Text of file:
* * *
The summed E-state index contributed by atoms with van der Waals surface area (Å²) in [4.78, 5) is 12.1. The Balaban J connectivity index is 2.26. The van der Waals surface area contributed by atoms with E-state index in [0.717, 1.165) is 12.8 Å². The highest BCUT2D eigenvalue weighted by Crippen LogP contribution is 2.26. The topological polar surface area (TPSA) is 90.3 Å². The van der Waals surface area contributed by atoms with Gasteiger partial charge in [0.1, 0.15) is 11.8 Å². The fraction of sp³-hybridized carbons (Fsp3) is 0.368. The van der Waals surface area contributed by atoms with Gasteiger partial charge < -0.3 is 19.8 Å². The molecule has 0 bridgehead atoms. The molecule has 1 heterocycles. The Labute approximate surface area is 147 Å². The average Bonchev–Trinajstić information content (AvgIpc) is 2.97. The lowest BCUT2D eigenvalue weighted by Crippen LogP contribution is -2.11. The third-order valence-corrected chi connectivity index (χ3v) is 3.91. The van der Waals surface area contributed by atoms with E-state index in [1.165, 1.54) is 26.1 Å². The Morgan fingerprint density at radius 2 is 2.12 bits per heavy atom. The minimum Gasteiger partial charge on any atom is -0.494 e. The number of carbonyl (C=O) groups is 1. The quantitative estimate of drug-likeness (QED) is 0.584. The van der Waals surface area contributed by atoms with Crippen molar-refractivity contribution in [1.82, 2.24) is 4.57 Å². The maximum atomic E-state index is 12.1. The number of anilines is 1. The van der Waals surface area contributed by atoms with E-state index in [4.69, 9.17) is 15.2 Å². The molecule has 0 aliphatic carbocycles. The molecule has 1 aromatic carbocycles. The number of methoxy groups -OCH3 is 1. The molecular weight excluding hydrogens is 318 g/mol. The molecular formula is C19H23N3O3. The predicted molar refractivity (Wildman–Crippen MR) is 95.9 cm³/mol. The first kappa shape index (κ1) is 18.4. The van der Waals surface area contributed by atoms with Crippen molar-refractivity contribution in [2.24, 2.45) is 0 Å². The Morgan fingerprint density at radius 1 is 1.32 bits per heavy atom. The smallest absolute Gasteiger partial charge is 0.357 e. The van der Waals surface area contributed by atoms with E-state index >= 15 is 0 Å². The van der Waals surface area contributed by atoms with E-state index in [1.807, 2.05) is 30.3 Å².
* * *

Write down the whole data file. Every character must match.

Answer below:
The summed E-state index contributed by atoms with van der Waals surface area (Å²) in [4.78, 5) is 12.1. The Balaban J connectivity index is 2.26. The van der Waals surface area contributed by atoms with E-state index in [0.717, 1.165) is 12.8 Å². The highest BCUT2D eigenvalue weighted by Crippen LogP contribution is 2.26. The topological polar surface area (TPSA) is 90.3 Å². The van der Waals surface area contributed by atoms with Gasteiger partial charge in [0.1, 0.15) is 11.8 Å². The fraction of sp³-hybridized carbons (Fsp3) is 0.368. The van der Waals surface area contributed by atoms with Gasteiger partial charge < -0.3 is 19.8 Å². The molecule has 0 bridgehead atoms. The molecule has 1 heterocycles. The Labute approximate surface area is 147 Å². The average Bonchev–Trinajstić information content (AvgIpc) is 2.97. The lowest BCUT2D eigenvalue weighted by Crippen LogP contribution is -2.11. The third-order valence-corrected chi connectivity index (χ3v) is 3.91. The van der Waals surface area contributed by atoms with E-state index in [1.165, 1.54) is 26.1 Å². The Morgan fingerprint density at radius 2 is 2.12 bits per heavy atom. The minimum Gasteiger partial charge on any atom is -0.494 e. The number of carbonyl (C=O) groups is 1. The quantitative estimate of drug-likeness (QED) is 0.584. The van der Waals surface area contributed by atoms with Crippen molar-refractivity contribution in [1.82, 2.24) is 4.57 Å². The maximum atomic E-state index is 12.1. The number of anilines is 1. The van der Waals surface area contributed by atoms with E-state index in [4.69, 9.17) is 15.2 Å². The molecule has 0 aliphatic carbocycles. The molecule has 1 aromatic carbocycles. The number of methoxy groups -OCH3 is 1. The molecular weight excluding hydrogens is 318 g/mol. The molecular formula is C19H23N3O3. The predicted molar refractivity (Wildman–Crippen MR) is 95.9 cm³/mol. The first kappa shape index (κ1) is 18.4. The van der Waals surface area contributed by atoms with Crippen molar-refractivity contribution in [2.24, 2.45) is 0 Å². The Morgan fingerprint density at radius 1 is 1.32 bits per heavy atom. The smallest absolute Gasteiger partial charge is 0.357 e. The van der Waals surface area contributed by atoms with E-state index >= 15 is 0 Å². The van der Waals surface area contributed by atoms with E-state index in [1.807, 2.05) is 30.3 Å².